Therefore, you should not assume how he should think, but build on his statistical indicators that you have in HUD (or on the tendencies of the average opponent, when there is no accurate information) - they will be a consequence of his thinking. I mean:

  • Bet sizes
  • Action frequencies,
  • Lines of play, etc.

Thinking can change due to tilt, new information or recalled strategy and/or mood, and the frequencies will be a reliable guide for playing against his average range.

It is advisable to think for your opponent if and only if he is very similar to you, both in general style and specific frequencies and lines of play. But, as you yourself understand, this will be extremely rare, and therefore you should not rely on such assumptions in any way (and even there will be some errors).

This is precisely why you see advice so often - not to look for logic in the actions of fish.

Tip #6:
The edges are here

I also learned this quite early. Although 18- or 19-year-old James did not really know how to formulate this thought, he clearly felt that he was getting better at poker the more he worked at it. And the lazier his opponents were, the greater the win rate he received from them.

While everyone else was only fixated on their 2 cards and how they hit a particular flop/turn/river, I already had a pretty good idea of the specific frequencies at which their likely ranges hit there (and by how much) or missed them. At the same time, my opponents almost didn't care about my ranges, and they just played their 2 cards.

I, seeing gaps in their ranges (or vice versa, strong hits), as well as their desire to continue the game, mercilessly crushed them with bluff 3-bets, barreling, floats, check-raises and other bluffing techniques where opponents most likely did not want to continue the hand, than hit strongly.

But when I realized that they hit well, I either immediately left the hand, or started betting on them for value.

In general, the fact that I trained well between sessions paid great dividends when playing against those who were not so interested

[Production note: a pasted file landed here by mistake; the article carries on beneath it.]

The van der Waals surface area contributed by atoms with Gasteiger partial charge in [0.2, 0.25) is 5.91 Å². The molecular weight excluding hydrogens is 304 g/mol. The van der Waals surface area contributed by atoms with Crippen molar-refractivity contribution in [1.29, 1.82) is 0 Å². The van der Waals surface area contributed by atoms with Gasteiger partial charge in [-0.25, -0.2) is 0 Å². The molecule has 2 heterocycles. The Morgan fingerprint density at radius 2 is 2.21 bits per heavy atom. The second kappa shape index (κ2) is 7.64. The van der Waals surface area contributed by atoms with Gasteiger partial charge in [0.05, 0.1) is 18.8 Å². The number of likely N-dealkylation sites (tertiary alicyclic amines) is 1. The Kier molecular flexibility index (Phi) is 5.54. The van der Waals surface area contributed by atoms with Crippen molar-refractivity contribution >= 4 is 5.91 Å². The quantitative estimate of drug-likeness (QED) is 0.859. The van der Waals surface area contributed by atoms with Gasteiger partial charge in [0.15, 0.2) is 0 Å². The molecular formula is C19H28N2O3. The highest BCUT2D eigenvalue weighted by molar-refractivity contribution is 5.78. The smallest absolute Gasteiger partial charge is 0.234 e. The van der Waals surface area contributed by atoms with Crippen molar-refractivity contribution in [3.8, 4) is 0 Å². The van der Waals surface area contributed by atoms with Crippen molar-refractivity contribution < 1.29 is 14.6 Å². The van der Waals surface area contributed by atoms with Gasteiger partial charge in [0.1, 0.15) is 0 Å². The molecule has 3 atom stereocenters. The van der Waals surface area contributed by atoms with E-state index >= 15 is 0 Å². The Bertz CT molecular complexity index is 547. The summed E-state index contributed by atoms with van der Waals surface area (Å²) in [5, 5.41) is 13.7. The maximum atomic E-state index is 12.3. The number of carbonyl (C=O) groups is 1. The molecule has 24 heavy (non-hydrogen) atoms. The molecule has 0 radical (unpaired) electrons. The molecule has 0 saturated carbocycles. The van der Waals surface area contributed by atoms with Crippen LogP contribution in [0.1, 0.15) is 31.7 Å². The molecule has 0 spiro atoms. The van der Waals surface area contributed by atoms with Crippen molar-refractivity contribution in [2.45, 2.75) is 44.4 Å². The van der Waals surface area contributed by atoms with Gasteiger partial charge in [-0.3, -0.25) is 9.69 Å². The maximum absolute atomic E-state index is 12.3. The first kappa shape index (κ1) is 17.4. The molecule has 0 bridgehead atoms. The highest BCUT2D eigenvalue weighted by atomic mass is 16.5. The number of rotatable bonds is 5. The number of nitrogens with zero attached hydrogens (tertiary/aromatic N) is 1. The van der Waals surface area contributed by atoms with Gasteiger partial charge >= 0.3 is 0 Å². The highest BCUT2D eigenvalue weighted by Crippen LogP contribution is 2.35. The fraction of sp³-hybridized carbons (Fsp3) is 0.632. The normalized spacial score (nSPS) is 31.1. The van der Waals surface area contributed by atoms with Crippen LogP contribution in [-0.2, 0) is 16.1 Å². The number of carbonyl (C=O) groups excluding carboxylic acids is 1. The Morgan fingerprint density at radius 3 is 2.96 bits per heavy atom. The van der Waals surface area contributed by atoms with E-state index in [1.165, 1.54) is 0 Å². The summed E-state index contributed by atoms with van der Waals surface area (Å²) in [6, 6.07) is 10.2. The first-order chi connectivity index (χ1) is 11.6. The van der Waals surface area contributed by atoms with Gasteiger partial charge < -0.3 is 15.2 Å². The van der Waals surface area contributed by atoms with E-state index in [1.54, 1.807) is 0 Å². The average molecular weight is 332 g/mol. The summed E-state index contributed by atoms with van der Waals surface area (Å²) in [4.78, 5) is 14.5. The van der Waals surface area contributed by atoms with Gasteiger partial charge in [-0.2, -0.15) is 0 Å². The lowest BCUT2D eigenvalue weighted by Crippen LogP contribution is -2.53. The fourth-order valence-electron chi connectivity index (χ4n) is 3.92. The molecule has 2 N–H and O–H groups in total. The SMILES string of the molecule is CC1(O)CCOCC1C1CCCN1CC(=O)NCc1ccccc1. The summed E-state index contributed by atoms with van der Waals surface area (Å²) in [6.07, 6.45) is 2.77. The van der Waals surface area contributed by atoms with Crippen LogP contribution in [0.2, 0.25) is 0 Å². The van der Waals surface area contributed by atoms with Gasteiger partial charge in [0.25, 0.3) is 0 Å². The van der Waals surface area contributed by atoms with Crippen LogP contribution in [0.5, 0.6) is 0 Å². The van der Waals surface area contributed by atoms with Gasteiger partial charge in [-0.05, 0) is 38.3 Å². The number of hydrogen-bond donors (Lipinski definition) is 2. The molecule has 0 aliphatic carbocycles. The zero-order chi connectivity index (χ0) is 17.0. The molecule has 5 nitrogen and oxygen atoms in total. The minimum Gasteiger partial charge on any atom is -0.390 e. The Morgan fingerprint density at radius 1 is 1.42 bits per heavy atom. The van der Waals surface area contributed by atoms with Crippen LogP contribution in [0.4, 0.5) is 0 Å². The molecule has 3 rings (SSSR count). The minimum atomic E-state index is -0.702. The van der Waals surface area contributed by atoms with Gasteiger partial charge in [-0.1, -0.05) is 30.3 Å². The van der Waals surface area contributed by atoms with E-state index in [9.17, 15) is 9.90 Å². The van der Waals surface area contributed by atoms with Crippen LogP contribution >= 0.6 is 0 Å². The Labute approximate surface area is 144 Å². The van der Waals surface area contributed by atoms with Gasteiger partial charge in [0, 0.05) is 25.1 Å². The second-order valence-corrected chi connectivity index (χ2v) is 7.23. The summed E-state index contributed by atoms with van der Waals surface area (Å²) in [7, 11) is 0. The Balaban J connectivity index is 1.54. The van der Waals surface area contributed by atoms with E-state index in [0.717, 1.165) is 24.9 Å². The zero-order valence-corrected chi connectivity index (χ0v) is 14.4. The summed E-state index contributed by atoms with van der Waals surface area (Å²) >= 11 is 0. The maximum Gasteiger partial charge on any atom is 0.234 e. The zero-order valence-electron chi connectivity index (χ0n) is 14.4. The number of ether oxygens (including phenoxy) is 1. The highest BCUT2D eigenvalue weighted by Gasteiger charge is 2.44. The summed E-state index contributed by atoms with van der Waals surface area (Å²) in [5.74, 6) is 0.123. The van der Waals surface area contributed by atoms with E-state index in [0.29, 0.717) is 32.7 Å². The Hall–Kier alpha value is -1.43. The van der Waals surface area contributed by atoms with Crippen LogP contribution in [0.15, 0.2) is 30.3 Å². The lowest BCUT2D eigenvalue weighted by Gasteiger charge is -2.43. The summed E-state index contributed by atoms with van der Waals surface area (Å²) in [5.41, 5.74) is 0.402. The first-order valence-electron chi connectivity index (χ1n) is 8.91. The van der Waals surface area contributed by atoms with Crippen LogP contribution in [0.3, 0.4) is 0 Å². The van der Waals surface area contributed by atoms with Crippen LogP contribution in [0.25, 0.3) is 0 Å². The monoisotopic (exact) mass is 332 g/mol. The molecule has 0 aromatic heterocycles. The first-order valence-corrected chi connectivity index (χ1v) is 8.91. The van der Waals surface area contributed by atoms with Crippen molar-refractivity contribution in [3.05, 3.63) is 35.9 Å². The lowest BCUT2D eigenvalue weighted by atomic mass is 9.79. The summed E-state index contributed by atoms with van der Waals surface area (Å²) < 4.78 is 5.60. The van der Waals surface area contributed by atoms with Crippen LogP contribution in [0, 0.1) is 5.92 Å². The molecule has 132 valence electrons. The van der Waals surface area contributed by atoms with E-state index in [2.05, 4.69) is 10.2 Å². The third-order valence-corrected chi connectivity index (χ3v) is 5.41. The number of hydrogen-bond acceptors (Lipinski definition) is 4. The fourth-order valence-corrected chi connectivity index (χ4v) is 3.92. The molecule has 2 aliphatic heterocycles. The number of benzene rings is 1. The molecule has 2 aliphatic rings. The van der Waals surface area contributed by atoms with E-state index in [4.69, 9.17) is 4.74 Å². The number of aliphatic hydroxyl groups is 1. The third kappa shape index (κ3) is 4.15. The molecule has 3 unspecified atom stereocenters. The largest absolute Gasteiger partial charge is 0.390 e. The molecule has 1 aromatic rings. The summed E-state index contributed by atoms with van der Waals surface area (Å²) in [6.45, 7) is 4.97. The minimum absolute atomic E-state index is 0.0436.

For example, when an overcard came out and my opponent's range sank even more, I only increased the pressure, knowing that my opponent would now most likely give up, both because he was now empty and because he was already afraid. Well, when I realized that he was already tired of this, and his range was now ready for payment, then I switched to another mode of winning money.

This is exactly how my edge over opponents was created - by investing effort, time and soul into training and training. This included (and continues to include) working on understanding mathematics such as general fold frequencies, specific situations for breaking opponents, double+ barreling and other things related to bluffs in poker.

Of course, money is not won by bluff alone. Value bets and calls with checks also required constant practice.

If at some point you feel disappointed that you can’t remember much during the actual game, then don’t worry. Everyone has a different ability to learn at the moment, and the more you practice, the sooner you will see how what you have learned pops up in the game by itself.

And if you understand that you are exactly applying what has been worked out, but the results do not please you, then remember that in addition to the thoughts of your opponents, the results are also greatly influenced by such a thing as dispersion. But, of course, make sure that you first work out what has the greatest impact on your win rate. As a rule, such situations should occur more often than others: preflop and flop.

Remember that no matter what your current results are, the more often and effectively you train, the better your results will be in the long term: be it a sharply increased overall win rate, or the destruction of your current rivals, or a move to a new stake where you can already stand up for yourself.

This article is made from 6 Things I Wish I Knew When LEARNING POKER video by Vladimir «ABIVPlus».